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The Target’s on the Project Manager

As a project manager, you often feel like you have a target on your back when something does not go well, you hit a roadblock, overlooked something or maybe your project results in failure.  Yes, these each are not fun memories to have and share with others, but most of these challenges you face provide you with a great learning opportunity.  Yes, is is difficult to foresee all challenges that you may encounter in a project, but one thing that you can control is how you handle, face, and resolve these challenges after they occur.

When you hit a roadblock or mistake or failure, I make time to fully understand what caused me to get to that state in a project to learn from it.  Below are the steps I follow to help me further investigate the issue:

  • Set up a meet with all of the stakeholders to fully understand the mistake or challenge
  • Lay down the foundation/guidelines of the meeting by saying we are not here to point fingers at everyone for an hour, but rather understand the issue
  • Walk through each step of the process to identify all trigger points that caused the issue
  • Document the issues, so you can learn from it
  • Discuss how to proceed, how to fix it, & move on
  • Take time to reflect upon the issue for yourself

I have faced several successes in life, but also my fair share of failures.  I would not be where I am or who I am today without these experiences that I have faced, learned from, and moved forward with.   We have all have our up days and down days, but the best thing we can all do is keep our head up, admit to our mistakes & apologize when needed, and simply never give up, but rather just keep learning & growing as a person!

What challenges or mistakes did you learn the most from?

The image I used in this post is a picture my dad had posted on his wall at work and is definitely one visual that comes to mind when life brings me challenges.  

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New Year, New Project Manager Attitude

This past year, 2011, my workplace decided to close our global organization down for 10 days total between Christmas and New Years for cost efficiencies (power, building maintenance, limited staff) and required us to use our discretionary time off (DTO).  At first, I actually bummed, as normally that 1 week is really quiet with so many out of the office, so you can get caught up with a lot of work before the new year begins.  I will say though, as the time came closer and closer to the break and during my time away, my thought process changed.   Take a moment and imagine yourself taking off time from work for longer than a week, where all of your other co-workers have the time off too and will not be sending you e-mails, calling you or even missing meetings.   This option provided all of us a way to all disconnect ourselves from work and enjoy spending time with our family & friends and making time for ourselves to relaxing at bit and recharge our batteries.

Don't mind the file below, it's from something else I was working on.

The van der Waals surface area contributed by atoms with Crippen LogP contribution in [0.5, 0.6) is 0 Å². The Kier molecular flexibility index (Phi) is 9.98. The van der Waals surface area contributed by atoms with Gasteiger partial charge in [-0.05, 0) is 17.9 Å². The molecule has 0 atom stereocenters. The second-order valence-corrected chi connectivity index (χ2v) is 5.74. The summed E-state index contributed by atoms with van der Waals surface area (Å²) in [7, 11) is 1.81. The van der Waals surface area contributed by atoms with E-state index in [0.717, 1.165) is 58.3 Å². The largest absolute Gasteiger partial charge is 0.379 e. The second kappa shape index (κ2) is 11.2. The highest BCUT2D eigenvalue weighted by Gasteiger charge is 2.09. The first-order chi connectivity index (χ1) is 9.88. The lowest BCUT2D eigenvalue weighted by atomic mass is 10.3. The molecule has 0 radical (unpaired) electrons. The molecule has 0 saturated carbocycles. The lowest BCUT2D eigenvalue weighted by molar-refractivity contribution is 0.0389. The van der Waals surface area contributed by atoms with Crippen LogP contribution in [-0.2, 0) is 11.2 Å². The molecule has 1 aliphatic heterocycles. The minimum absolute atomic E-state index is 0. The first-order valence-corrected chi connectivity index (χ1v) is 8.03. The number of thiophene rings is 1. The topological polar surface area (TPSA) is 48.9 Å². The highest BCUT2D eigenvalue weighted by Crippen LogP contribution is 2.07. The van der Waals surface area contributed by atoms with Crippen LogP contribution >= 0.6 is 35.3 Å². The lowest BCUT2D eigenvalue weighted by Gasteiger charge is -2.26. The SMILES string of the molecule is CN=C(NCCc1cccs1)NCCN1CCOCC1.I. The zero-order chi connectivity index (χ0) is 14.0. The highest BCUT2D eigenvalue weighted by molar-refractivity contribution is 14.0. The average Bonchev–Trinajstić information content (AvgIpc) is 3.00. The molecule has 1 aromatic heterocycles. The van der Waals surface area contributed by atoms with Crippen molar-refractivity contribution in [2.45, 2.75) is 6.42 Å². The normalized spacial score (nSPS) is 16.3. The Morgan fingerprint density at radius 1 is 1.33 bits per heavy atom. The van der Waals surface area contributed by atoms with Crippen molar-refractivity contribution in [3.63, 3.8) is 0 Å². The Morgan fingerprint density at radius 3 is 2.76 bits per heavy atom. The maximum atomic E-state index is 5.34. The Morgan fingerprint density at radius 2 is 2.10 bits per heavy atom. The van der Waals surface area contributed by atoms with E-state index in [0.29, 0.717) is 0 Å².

During my time off, I got to spend time with several of my family members and friends over coffee, dinner, movies, taking walking, and simply just talking to others.  I also took time to reflect upon 2011 and thought about what I want to accomplish next in 2012 and in the next 5 years, such as:

  • Where I what to be/go on a professional level
  • Time allocated to spend time with family & friends
  • Places to travel
  • Activities/Hobbies I want to do for myself
  • Classes I want to take
  • Organizations I want to join/support
  • Books I want to read
  • Make time for me for my own physical & mental health

Of course, it is not my intention to come across as bragging about my time off at all, as not everyone got to experience a break like I was grateful for.  My intention is to ask each of you to take a moment to reflect on yourself and found out what is important to you or what makes you happy and make time for it–DO IT!  Take a few days off or week, even if everyone else is still working for you to recharge once in awhile.   The last time I took that much time off work was back in high school, let alone taking a day or two off in the past years, so taking that time off allowed me to see what is important in life through a different lens.  You only live life once, so live it to the fullest!  I hope all of you had a fantastic holiday season!

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How Do You Gauge Success in a Project?

Success can mean different things to everyone.  For example, if you completed the tasks you set out for your day, then that most likely means a success to you.  So what makes a project successful?  Is a project successful by answering yes to any of the below questions?

  • Does the project meet the established time and budget criteria?
  • What beneficial impact does this project have on the customer?
  • Has the project meet its return on investment?